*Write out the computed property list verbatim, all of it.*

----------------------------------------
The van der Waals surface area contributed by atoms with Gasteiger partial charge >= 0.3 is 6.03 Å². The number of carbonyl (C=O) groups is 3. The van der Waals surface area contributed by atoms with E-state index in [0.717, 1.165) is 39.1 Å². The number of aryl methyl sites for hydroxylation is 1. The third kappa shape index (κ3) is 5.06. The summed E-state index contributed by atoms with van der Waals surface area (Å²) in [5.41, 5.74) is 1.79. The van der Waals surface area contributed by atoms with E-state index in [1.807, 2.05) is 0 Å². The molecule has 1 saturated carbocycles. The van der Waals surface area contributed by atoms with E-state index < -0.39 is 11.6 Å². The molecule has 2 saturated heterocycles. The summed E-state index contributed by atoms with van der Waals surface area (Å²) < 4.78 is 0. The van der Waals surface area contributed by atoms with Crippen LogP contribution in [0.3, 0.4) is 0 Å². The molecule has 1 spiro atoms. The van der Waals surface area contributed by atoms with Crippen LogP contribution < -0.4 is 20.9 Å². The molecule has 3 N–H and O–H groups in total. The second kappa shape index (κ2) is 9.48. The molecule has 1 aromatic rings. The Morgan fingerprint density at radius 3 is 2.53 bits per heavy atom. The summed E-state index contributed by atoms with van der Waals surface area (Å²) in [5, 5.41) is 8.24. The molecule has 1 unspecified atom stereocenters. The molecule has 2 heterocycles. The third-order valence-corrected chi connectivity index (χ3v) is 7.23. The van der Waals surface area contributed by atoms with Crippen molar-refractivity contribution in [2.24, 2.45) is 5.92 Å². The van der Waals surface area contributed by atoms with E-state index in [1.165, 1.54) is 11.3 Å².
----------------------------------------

The van der Waals surface area contributed by atoms with Gasteiger partial charge >= 0.3 is 6.03 Å². The number of carbonyl (C=O) groups is 3. The van der Waals surface area contributed by atoms with E-state index in [0.717, 1.165) is 39.1 Å². The number of aryl methyl sites for hydroxylation is 1. The third kappa shape index (κ3) is 5.06. The summed E-state index contributed by atoms with van der Waals surface area (Å²) in [5.41, 5.74) is 1.79. The van der Waals surface area contributed by atoms with E-state index in [1.807, 2.05) is 0 Å². The molecule has 1 saturated carbocycles. The van der Waals surface area contributed by atoms with E-state index < -0.39 is 11.6 Å². The molecule has 2 saturated heterocycles. The summed E-state index contributed by atoms with van der Waals surface area (Å²) < 4.78 is 0. The van der Waals surface area contributed by atoms with Crippen LogP contribution in [0.3, 0.4) is 0 Å². The molecule has 1 spiro atoms. The van der Waals surface area contributed by atoms with Crippen LogP contribution < -0.4 is 20.9 Å². The molecule has 3 N–H and O–H groups in total. The second kappa shape index (κ2) is 9.48. The molecule has 1 aromatic rings. The Morgan fingerprint density at radius 3 is 2.53 bits per heavy atom. The summed E-state index contributed by atoms with van der Waals surface area (Å²) in [5, 5.41) is 8.24. The molecule has 1 unspecified atom stereocenters. The molecule has 2 heterocycles. The third-order valence-corrected chi connectivity index (χ3v) is 7.23. The van der Waals surface area contributed by atoms with Crippen molar-refractivity contribution in [2.24, 2.45) is 5.92 Å². The van der Waals surface area contributed by atoms with E-state index in [1.165, 1.54) is 11.3 Å².